[Contents of the Exhibition]
✔ Kansong Media Hall
1. Kansong Art Museum VR Experience: It is a VR experience hall which makes you to feel as if you were enjoying the exhibition at Bohwagak (now, Kansong Art Museum).
✔ Mix & Match : The encounter between Kansong and Paik Nam June
Symbols of Happiness, Longevity, and Wealth
Jang Seung-eop’s Gimyeongjeoljido (Flower-and-Vessel Painting) is displayed with Paik Nam June’s installation called Video Chandelier No.1. In its original form, Jang Seung-eop’s Gimyeongjeoljido is a ten-panel folding screen; however, in this exhibition, only four panels are exhibited.
The Moon That Stimulates Your Imagination
There is a famous quote from Paik Nam June: "The moon is after all the first TV." He created a number of works based on this and Rabbit Inhabits the Moon is one of them. In this work, a wooden rabbit is looking at the moon on television. We all know that there is no rabbit on the moon; however, we would still like to imagine a rabbit on the moon. It is foolish to discuss whether scientific truth has superiority over poetic imagination because it is our imagination that fills the TV created by scientific technology.
Our ancestors used to draw the moon. Odongpyewol (A Dog under a Paulownia Barking at the Moon) by “Owon” Jang Seung-eop is one of the paintings about the moon. These two great masters use the moon as their main subject to indicate that our imagination and poetic sensibility are not something of the past or the present but something that will continue for as long as humans exist.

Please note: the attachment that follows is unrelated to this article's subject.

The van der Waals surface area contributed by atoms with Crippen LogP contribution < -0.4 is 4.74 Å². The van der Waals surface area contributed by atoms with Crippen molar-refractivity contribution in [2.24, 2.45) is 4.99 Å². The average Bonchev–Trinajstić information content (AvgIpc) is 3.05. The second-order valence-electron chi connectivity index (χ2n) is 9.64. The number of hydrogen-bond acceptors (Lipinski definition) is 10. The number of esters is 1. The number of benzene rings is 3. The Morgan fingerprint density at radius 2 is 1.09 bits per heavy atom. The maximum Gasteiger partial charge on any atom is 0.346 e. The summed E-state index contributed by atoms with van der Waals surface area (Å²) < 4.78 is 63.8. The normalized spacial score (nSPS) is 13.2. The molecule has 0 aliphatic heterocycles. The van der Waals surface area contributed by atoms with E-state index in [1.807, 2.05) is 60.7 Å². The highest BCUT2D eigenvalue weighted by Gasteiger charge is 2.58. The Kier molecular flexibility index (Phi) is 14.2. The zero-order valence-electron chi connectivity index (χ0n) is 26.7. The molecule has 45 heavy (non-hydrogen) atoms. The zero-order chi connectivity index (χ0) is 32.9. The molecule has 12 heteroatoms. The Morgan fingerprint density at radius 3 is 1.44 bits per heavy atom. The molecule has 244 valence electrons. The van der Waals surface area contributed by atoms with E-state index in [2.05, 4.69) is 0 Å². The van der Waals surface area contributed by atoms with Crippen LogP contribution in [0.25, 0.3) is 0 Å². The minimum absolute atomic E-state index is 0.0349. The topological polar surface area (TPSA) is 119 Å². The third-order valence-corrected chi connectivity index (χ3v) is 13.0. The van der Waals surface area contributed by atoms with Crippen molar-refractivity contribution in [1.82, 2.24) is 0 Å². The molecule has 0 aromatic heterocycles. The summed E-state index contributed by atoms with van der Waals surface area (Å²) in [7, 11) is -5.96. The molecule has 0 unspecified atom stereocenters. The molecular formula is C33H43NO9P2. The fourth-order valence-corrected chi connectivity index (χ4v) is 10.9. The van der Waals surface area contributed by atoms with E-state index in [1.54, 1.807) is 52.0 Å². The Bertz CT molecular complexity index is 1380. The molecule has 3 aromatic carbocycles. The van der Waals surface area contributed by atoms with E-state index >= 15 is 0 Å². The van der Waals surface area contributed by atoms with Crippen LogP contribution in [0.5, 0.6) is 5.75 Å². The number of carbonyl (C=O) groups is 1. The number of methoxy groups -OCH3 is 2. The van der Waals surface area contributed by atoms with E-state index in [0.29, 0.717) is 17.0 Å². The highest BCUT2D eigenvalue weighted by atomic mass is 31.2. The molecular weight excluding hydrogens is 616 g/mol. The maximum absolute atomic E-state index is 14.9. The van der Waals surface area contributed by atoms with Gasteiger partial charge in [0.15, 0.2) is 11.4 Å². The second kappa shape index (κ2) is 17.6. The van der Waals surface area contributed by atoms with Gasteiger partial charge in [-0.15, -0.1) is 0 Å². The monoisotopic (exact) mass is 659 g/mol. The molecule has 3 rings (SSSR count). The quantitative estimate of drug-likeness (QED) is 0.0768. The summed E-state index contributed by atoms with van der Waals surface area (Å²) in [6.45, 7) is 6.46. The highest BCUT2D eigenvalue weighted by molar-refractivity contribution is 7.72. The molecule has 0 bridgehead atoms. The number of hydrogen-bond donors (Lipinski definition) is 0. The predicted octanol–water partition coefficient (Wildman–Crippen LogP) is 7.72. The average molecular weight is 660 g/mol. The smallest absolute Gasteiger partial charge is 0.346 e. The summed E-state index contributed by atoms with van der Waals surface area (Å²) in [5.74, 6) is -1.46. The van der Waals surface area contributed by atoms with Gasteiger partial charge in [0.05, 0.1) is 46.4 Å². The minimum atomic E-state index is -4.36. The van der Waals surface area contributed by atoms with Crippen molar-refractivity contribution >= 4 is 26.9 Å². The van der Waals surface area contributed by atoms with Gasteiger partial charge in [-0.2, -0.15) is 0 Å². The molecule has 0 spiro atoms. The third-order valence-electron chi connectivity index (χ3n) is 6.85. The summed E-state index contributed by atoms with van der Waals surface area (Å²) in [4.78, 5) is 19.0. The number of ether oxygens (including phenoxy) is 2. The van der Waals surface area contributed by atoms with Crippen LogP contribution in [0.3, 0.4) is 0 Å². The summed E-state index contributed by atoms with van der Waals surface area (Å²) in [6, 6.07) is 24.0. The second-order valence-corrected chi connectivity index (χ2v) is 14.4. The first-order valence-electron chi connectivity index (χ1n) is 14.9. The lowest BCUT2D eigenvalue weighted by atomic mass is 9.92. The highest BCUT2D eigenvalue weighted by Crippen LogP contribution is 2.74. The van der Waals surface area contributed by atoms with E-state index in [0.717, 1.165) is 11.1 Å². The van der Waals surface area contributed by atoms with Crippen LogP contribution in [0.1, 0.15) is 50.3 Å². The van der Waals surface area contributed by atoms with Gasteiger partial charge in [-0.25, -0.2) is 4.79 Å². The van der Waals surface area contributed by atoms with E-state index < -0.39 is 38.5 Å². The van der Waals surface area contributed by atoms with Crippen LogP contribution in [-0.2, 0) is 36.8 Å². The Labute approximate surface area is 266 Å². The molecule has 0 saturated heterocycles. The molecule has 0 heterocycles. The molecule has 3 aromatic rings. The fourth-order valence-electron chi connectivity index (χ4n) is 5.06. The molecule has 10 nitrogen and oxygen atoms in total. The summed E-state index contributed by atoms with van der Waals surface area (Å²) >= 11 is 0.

Two Ways of Finding Utopia
The Road to Shu is a large national treasure-level hand scroll painting created by Sim Sa-jeong when he was 63 years old. The Road to Shu, which refers to the area around Sichuan Province and Guanxi in China, is so rough that a Chinese poet, LI Bai, once said “The road to Shu is harder than climbing the sky.”
Paik Nam June’s Elephant Cart is an artwork that shows the history of humanity. In the past, you needed to send a letter or travel a great distance in order to exchange information. According to Sim Sa-jeong, you have to always try your best despite difficulties, which will help you understand the meaning of life. Meanwhile, Paik Nam June suggests through his work that technology would provide people with a better future.
Zen for Head is Paik Nam June’s performance similar to a practice of Zen meditation where he dunked his head in a bowl of ink and dragged his hair like a brush down the paper.
It is one of his masterpieces showing the artist’s intention to sublimate the time in daily life into a part of Zen meditation.